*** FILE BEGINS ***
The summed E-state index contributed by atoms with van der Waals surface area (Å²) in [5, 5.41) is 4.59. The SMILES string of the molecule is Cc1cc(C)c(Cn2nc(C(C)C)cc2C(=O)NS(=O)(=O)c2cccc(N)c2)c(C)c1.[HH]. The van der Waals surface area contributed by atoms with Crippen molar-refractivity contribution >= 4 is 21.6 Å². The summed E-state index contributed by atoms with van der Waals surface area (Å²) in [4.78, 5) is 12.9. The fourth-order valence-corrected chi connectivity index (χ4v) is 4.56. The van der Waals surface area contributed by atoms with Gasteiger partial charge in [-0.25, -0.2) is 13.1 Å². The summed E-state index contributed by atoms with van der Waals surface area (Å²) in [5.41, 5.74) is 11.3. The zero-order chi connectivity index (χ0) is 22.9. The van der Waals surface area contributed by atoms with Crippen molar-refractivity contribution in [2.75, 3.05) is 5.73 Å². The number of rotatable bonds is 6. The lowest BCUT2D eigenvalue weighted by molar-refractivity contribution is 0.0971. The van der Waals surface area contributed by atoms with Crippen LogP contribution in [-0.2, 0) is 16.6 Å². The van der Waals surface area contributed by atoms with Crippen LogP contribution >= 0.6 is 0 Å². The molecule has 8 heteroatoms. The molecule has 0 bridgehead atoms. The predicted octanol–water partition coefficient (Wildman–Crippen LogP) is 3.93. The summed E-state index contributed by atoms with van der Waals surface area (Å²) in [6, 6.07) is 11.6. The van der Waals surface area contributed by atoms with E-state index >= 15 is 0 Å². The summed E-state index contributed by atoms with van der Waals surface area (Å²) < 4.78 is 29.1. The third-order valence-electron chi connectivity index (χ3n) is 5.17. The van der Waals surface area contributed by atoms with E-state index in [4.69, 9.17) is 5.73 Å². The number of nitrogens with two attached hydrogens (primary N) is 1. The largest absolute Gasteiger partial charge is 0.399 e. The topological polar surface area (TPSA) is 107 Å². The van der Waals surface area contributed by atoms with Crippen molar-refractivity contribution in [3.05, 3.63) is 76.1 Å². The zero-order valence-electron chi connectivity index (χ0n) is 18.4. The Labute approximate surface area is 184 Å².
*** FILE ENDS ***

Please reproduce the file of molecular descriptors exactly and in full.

The summed E-state index contributed by atoms with van der Waals surface area (Å²) in [5, 5.41) is 4.59. The SMILES string of the molecule is Cc1cc(C)c(Cn2nc(C(C)C)cc2C(=O)NS(=O)(=O)c2cccc(N)c2)c(C)c1.[HH]. The van der Waals surface area contributed by atoms with Crippen molar-refractivity contribution >= 4 is 21.6 Å². The summed E-state index contributed by atoms with van der Waals surface area (Å²) in [4.78, 5) is 12.9. The fourth-order valence-corrected chi connectivity index (χ4v) is 4.56. The van der Waals surface area contributed by atoms with Gasteiger partial charge in [-0.25, -0.2) is 13.1 Å². The summed E-state index contributed by atoms with van der Waals surface area (Å²) in [5.41, 5.74) is 11.3. The zero-order chi connectivity index (χ0) is 22.9. The van der Waals surface area contributed by atoms with Crippen molar-refractivity contribution in [2.75, 3.05) is 5.73 Å². The number of rotatable bonds is 6. The lowest BCUT2D eigenvalue weighted by molar-refractivity contribution is 0.0971. The van der Waals surface area contributed by atoms with Crippen LogP contribution in [-0.2, 0) is 16.6 Å². The van der Waals surface area contributed by atoms with Crippen LogP contribution >= 0.6 is 0 Å². The molecule has 8 heteroatoms. The molecule has 0 bridgehead atoms. The predicted octanol–water partition coefficient (Wildman–Crippen LogP) is 3.93. The summed E-state index contributed by atoms with van der Waals surface area (Å²) in [6, 6.07) is 11.6. The van der Waals surface area contributed by atoms with E-state index >= 15 is 0 Å². The summed E-state index contributed by atoms with van der Waals surface area (Å²) < 4.78 is 29.1. The third-order valence-electron chi connectivity index (χ3n) is 5.17. The van der Waals surface area contributed by atoms with E-state index in [4.69, 9.17) is 5.73 Å². The number of nitrogens with two attached hydrogens (primary N) is 1. The largest absolute Gasteiger partial charge is 0.399 e. The topological polar surface area (TPSA) is 107 Å². The van der Waals surface area contributed by atoms with Crippen molar-refractivity contribution in [3.05, 3.63) is 76.1 Å². The zero-order valence-electron chi connectivity index (χ0n) is 18.4. The Labute approximate surface area is 184 Å².